Heewon Chang, Ph. D.
Electronic Magazine of Multicultural Education
Spring 2004 (Vol. 6, No. 6)
Theme: Multicultural Education Curriculum
Guest Editor: Yuriko Wellington, Ph. D.
This issue is the first in the series dedicated to multicultural education curriculum. Classroom teachers are "foot soldiers" of multicultural education who deliver curricular content and practices to students in the frontline of the classroom. Thus we see the importance of giving flesh to the theories of multicultural education so that they can be readily used by these foot soldiers. In an effort to provide teacher educators and classroom teachers with applicable and useful curricular and instructional resources, we begin with social studies curriculum in this issue and will continue with math and science, language arts, and visual and performing arts curriculum in subsequent issues.
The Articles section includes five fine articles discussing broad issues of multicultural social studies curriculum and specific instructional ideas useful for teacher training. Halagao revisits James Banks' typology of multicultural curriculum and presents practical ways to teach about the typology in teacher preparation courses. Porfilio and McClary advocate for critical civic and global citizenship education as part of social studies curriculum. Ndura and Lafer suggest that preservice teachers gain an empathic understanding of race and racism by exploring self and others. Gallavan and Putney introduce the cultural artifact "Me Box" idea through which the understanding of self, others, and society can be promoted as part of teacher training. Mule helps preservice teachers break the myth of Africa and teach about the continent in a meaningful and engaging way. We acknowledge Dr. Yuriko Wellington for her insight and fine contribution as the Guest Editor of the Article section. From the fall of 2005 she will teach and research at the University of Hawaii.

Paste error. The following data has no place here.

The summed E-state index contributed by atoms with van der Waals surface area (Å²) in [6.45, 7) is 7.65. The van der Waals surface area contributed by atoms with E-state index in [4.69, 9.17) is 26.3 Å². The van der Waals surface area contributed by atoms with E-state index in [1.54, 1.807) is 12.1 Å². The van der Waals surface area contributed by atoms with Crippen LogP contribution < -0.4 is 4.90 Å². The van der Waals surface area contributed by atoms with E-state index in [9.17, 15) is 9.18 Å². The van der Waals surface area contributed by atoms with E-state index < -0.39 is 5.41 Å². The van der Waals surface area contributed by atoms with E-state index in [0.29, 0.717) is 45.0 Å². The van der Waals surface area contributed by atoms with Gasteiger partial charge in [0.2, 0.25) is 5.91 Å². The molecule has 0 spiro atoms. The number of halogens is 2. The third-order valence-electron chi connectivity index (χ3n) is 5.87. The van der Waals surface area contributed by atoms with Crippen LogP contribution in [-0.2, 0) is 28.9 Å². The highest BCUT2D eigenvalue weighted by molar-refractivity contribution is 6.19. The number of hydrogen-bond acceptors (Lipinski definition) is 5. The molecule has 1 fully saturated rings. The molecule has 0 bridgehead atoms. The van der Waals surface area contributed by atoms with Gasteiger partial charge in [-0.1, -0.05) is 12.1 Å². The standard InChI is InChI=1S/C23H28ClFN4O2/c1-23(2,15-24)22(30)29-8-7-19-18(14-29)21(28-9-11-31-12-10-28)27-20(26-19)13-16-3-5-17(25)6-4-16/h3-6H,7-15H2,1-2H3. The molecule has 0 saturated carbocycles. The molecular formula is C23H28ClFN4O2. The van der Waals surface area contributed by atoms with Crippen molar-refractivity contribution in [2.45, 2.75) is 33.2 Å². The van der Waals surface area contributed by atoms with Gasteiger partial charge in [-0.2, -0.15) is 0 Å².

The Instructional Ideas section presents two essays focusing on K-12 social studies instruction. Kidney-Cummins emphasizes the importance of evaluating Internet resources for reliability, before adopting them for classroom instruction, and provides a list of websites useful for multicultural history instruction. Betts suggests that sentiments documents be used as primary historical data in the instruction of the Women's Movement and lists multiple websites in which sentiment documents can be found.
Three review sections--Art, Book, and Multimedia--feature thirty-five print and non-print resources. The Art Reviews section, edited by Drs. Hwa Young and John Caruso, presents photos and critiques of three installations by Huang Yong Ping and Rina Benerjee. The Book Reviews section provides reviews of seven juvenile and six professional books and journal articles useful for multicultural social studies curriculum and instruction. Eleven educational videos and eight websites are reviewed in the Multimedia Reviews section, which contain relevant and rich information on social studies topics.
You may read abstracts of the articles and the full list of resources below. The hyperlink from each item will take you to the full text or the full review. I would also like to thank Dr. Chris Bittenbender for his meticulous copy-editing and Jubi Williams for her dedicated work as Assistant Editor for this issue. Enjoy this theme issue of multicultural social studies curriculum and send your comments to the editorial staff at email@example.com.
Heewon Chang, Ph. D.
DIVERSITY IN SELF, OTHERS, AND SOCIETY THROUGH CULTURAL
ARTIFACT "ME BOXES' IN SOCIAL STUDIES METHODS COURSES